Private providers plan for 500 mental patients Groups work toward June 30 deadline when health bureau closes

March 18, 1997|By Jackie Powder | Jackie Powder,SUN STAFF

Private mental health providers in Carroll County are gearing up to absorb more than 500 patients who will need to arrange for psychiatric care before June 30, when the county Health Department plans to close its mental health bureau.

The transition process, which began this month, is expected to be complete by the middle of May.

Meanwhile, mental health providers are competing for patients and scrambling to have services in place for their new clients.

"It's a very changing marketplace," said Fred Chanteau, president and chief executive officer of Affiliated Sante Group of Montgomery County. The provider of outpatient psychiatric services is planning to open a clinic in Carroll next month.

ADAPT Counseling, a private, outpatient mental health clinic with offices in Eldersburg and Westminster, and Granite House, which provides residential and rehabilitation services to psychiatric clients, are joining to offer services to mental health bureau patients. The two local providers plan to provide comprehensive outpatient treatment and rehabilitation services to the county's mentally ill.

ADAPT has hired three psychiatrists from the county's mental health bureau, including the clinical director, under the assumption that most former bureau patients will follow their treatment providers, said Dr. Eduardo de la Cruz, president of ADAPT and a psychiatrist at Springfield Hospital Center in Sykesville.

"We are expecting that the vast majority of them will simply change addresses and come over to us," said de la Cruz. "The care is not disrupted; there will be continuity. The patients need not be involved in all the bureaucratic goings-on."

Although officials at ADAPT/Granite House assume that most Health Department patients will choose treatment at their clinic, Chanteau said that the final choice rests with the patient.

"I think what's real important is that people not get the impression there's only one resource," Chanteau said. "Our concern is to ensure that clients are well-informed about the choices and providers available to them."

Closing of bureau

Carroll's Health Department announced the closing of its mental health bureau last month in anticipation of the state's efforts to privatize mental health services. The bureau's 40 employees are gradually being laid off as services are phased out.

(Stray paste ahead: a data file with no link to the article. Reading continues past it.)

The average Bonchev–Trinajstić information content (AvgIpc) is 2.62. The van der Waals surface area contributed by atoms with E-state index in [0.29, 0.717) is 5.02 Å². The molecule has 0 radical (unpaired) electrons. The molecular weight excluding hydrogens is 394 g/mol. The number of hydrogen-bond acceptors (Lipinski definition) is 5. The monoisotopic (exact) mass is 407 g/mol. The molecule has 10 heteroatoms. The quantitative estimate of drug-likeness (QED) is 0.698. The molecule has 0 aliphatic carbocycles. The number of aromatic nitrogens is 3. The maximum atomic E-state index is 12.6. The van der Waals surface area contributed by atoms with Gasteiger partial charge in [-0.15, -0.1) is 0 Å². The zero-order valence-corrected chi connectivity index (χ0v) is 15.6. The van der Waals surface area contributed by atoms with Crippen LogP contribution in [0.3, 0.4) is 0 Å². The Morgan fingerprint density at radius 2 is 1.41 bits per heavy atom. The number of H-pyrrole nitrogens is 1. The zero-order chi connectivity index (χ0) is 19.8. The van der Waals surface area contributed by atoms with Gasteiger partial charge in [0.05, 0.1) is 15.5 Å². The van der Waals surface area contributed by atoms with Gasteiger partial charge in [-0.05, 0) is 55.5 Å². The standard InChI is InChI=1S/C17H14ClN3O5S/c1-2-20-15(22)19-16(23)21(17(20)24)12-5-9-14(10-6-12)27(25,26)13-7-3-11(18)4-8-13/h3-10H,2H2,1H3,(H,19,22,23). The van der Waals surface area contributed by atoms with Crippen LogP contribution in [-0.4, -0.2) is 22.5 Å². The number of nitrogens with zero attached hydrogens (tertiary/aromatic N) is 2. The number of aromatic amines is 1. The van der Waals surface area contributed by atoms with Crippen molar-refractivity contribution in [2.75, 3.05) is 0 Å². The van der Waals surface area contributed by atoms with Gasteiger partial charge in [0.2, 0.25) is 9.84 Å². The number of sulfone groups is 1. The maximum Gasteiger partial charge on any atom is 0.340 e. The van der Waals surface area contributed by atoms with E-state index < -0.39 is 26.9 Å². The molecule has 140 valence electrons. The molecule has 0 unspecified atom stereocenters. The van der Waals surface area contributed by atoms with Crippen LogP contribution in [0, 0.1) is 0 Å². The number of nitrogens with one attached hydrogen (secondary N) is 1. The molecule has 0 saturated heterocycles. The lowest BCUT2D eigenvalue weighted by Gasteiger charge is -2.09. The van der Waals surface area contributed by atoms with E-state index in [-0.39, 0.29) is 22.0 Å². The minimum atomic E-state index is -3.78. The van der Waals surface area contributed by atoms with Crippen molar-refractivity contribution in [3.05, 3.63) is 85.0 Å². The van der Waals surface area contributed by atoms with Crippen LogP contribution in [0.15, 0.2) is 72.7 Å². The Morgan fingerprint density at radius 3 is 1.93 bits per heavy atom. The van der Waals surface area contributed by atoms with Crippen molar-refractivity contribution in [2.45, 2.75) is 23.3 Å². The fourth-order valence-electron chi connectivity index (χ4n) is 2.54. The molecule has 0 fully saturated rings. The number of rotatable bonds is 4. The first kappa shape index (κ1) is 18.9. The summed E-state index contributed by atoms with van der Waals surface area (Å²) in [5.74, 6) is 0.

Bureau Director Howard Held said the process of transferring patients to new treatment providers is "going smoothly," and that about 120 referrals have been made. The number of patient transfers is lower than the referrals because, in some cases, a patient may require more than one provider. For example, a patient might go to one therapist for case management and a psychiatrist for medication monitoring, Held said.

Patients have been given a list of private providers. Health officials said therapists will work with them to secure new treatment before the bureau closes.

The shutdown comes at a time when Maryland's publicly funded mental health delivery system is undergoing fundamental changes. By July 1, the system will be overseen by Maryland Health Partners, a partnership between Green Spring Health Services Inc. of Columbia and CMG Health Care of Owings Mills.

The two companies will form the new Administrative Services Organization, which will determine who is eligible for care under the new system, process billing claims and set reimbursement rates to mental health providers.

The impending overhaul has created widespread confusion among patients and health providers about how the new mental health care system will function.

Providers such as Affiliated Sante Group, ADAPT and Granite House are aware of the uncertainty surrounding the delivery of mental health care.

"I think people are upset and, quite frankly, scared, about what's going to happen to mental health services in the state," Chanteau said.

Affiliated Sante -- which has offices in Prince George's, St. Mary's and Charles counties -- and the Adapt/Granite partnership have received "clinic status" from the state Mental Hygiene Administration. The clinics must meet criteria on therapists' credentials and office hours to receive the ranking, which makes them eligible to receive higher Medicaid reimbursement rates than other providers.

New Medicaid rates

However, the new Medicaid rates, released recently under the new state public mental health system, are lower than expected, said officials with the two clinics. Final rates are under negotiation.

"We hope we're going to be able to hang in there and not go bankrupt," said de la Cruz.

A Health Department psychiatric nurse, who asked that her name not be used, said she's not optimistic about the transition to a new mental health care system. Unless the Medicaid reimbursement rates are substantially increased, patients are likely to go untreated, she said.

"How do you provide the same level of care with less money?" she asked.

Pub Date: 3/18/97

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